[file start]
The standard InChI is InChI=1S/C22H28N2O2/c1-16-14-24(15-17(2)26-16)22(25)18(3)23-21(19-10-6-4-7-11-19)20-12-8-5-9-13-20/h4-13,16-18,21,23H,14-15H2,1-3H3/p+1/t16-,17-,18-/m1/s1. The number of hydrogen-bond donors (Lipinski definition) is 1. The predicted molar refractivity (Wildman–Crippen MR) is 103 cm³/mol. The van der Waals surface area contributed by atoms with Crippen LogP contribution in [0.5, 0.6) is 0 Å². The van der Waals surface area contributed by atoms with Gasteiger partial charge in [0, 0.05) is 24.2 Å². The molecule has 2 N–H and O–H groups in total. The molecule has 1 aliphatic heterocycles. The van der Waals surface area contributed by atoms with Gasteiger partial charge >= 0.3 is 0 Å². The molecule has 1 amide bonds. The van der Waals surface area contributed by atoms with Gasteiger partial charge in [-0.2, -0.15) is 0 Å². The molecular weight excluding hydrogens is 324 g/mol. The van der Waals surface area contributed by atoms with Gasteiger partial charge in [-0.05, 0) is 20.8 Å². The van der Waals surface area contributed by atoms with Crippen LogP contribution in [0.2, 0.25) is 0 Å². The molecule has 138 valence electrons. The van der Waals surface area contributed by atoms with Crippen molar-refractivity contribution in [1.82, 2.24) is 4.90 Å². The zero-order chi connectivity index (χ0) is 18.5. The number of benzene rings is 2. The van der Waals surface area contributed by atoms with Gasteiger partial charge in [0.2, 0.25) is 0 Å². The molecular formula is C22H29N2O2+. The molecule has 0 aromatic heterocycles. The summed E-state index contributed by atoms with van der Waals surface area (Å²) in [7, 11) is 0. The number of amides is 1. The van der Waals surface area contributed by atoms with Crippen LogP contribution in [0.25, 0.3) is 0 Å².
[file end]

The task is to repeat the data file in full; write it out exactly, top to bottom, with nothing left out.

The standard InChI is InChI=1S/C22H28N2O2/c1-16-14-24(15-17(2)26-16)22(25)18(3)23-21(19-10-6-4-7-11-19)20-12-8-5-9-13-20/h4-13,16-18,21,23H,14-15H2,1-3H3/p+1/t16-,17-,18-/m1/s1. The number of hydrogen-bond donors (Lipinski definition) is 1. The predicted molar refractivity (Wildman–Crippen MR) is 103 cm³/mol. The van der Waals surface area contributed by atoms with Crippen LogP contribution in [0.5, 0.6) is 0 Å². The van der Waals surface area contributed by atoms with Gasteiger partial charge in [0, 0.05) is 24.2 Å². The molecule has 2 N–H and O–H groups in total. The molecule has 1 aliphatic heterocycles. The van der Waals surface area contributed by atoms with Gasteiger partial charge >= 0.3 is 0 Å². The molecule has 1 amide bonds. The van der Waals surface area contributed by atoms with Gasteiger partial charge in [-0.2, -0.15) is 0 Å². The molecular weight excluding hydrogens is 324 g/mol. The van der Waals surface area contributed by atoms with Gasteiger partial charge in [-0.05, 0) is 20.8 Å². The van der Waals surface area contributed by atoms with Crippen LogP contribution in [0.2, 0.25) is 0 Å². The molecule has 138 valence electrons. The van der Waals surface area contributed by atoms with Crippen molar-refractivity contribution in [1.82, 2.24) is 4.90 Å². The zero-order chi connectivity index (χ0) is 18.5. The number of benzene rings is 2. The van der Waals surface area contributed by atoms with Gasteiger partial charge in [0.2, 0.25) is 0 Å². The molecular formula is C22H29N2O2+. The molecule has 0 aromatic heterocycles. The summed E-state index contributed by atoms with van der Waals surface area (Å²) in [7, 11) is 0. The number of amides is 1. The van der Waals surface area contributed by atoms with Crippen LogP contribution in [0.25, 0.3) is 0 Å².